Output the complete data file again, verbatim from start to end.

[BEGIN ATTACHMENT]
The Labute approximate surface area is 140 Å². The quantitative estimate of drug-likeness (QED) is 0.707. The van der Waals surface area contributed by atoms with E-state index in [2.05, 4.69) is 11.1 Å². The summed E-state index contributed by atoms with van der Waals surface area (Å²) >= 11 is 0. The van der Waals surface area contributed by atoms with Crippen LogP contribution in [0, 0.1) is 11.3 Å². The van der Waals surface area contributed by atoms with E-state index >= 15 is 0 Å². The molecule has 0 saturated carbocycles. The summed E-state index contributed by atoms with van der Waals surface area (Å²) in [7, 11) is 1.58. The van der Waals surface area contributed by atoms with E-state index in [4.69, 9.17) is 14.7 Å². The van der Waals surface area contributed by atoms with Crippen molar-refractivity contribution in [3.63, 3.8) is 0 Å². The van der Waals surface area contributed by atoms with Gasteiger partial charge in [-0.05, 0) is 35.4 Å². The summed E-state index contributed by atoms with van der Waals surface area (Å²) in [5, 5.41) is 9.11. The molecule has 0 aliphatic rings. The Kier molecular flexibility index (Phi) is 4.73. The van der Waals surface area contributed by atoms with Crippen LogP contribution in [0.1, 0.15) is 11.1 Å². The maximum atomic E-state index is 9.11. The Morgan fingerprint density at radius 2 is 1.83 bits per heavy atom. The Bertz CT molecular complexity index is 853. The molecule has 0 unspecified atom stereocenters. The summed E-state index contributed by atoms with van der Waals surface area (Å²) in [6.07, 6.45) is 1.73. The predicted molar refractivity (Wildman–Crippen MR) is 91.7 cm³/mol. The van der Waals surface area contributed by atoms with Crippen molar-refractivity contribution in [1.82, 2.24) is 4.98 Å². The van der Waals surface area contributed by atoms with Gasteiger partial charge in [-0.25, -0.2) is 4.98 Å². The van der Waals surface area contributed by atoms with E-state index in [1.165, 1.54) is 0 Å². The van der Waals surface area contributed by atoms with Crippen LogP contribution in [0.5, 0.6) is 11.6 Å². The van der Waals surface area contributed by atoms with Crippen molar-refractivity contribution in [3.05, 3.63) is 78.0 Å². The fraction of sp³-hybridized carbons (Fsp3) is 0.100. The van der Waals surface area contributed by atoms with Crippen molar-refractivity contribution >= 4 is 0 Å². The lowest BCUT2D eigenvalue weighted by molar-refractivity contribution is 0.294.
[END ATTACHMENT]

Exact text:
The Labute approximate surface area is 140 Å². The quantitative estimate of drug-likeness (QED) is 0.707. The van der Waals surface area contributed by atoms with E-state index in [2.05, 4.69) is 11.1 Å². The summed E-state index contributed by atoms with van der Waals surface area (Å²) >= 11 is 0. The van der Waals surface area contributed by atoms with Crippen LogP contribution in [0, 0.1) is 11.3 Å². The van der Waals surface area contributed by atoms with E-state index >= 15 is 0 Å². The molecule has 0 saturated carbocycles. The summed E-state index contributed by atoms with van der Waals surface area (Å²) in [7, 11) is 1.58. The van der Waals surface area contributed by atoms with E-state index in [4.69, 9.17) is 14.7 Å². The van der Waals surface area contributed by atoms with Crippen molar-refractivity contribution in [3.63, 3.8) is 0 Å². The van der Waals surface area contributed by atoms with Gasteiger partial charge in [-0.05, 0) is 35.4 Å². The summed E-state index contributed by atoms with van der Waals surface area (Å²) in [5, 5.41) is 9.11. The molecule has 0 aliphatic rings. The Kier molecular flexibility index (Phi) is 4.73. The van der Waals surface area contributed by atoms with Crippen LogP contribution in [0.1, 0.15) is 11.1 Å². The maximum atomic E-state index is 9.11. The Morgan fingerprint density at radius 2 is 1.83 bits per heavy atom. The Bertz CT molecular complexity index is 853. The molecule has 0 unspecified atom stereocenters. The summed E-state index contributed by atoms with van der Waals surface area (Å²) in [6.07, 6.45) is 1.73. The predicted molar refractivity (Wildman–Crippen MR) is 91.7 cm³/mol. The van der Waals surface area contributed by atoms with Crippen molar-refractivity contribution in [1.82, 2.24) is 4.98 Å². The van der Waals surface area contributed by atoms with Gasteiger partial charge in [-0.25, -0.2) is 4.98 Å². The van der Waals surface area contributed by atoms with E-state index in [1.165, 1.54) is 0 Å². The van der Waals surface area contributed by atoms with Crippen LogP contribution in [0.5, 0.6) is 11.6 Å². The van der Waals surface area contributed by atoms with Crippen molar-refractivity contribution in [3.05, 3.63) is 78.0 Å². The fraction of sp³-hybridized carbons (Fsp3) is 0.100. The van der Waals surface area contributed by atoms with Crippen molar-refractivity contribution >= 4 is 0 Å². The lowest BCUT2D eigenvalue weighted by molar-refractivity contribution is 0.294.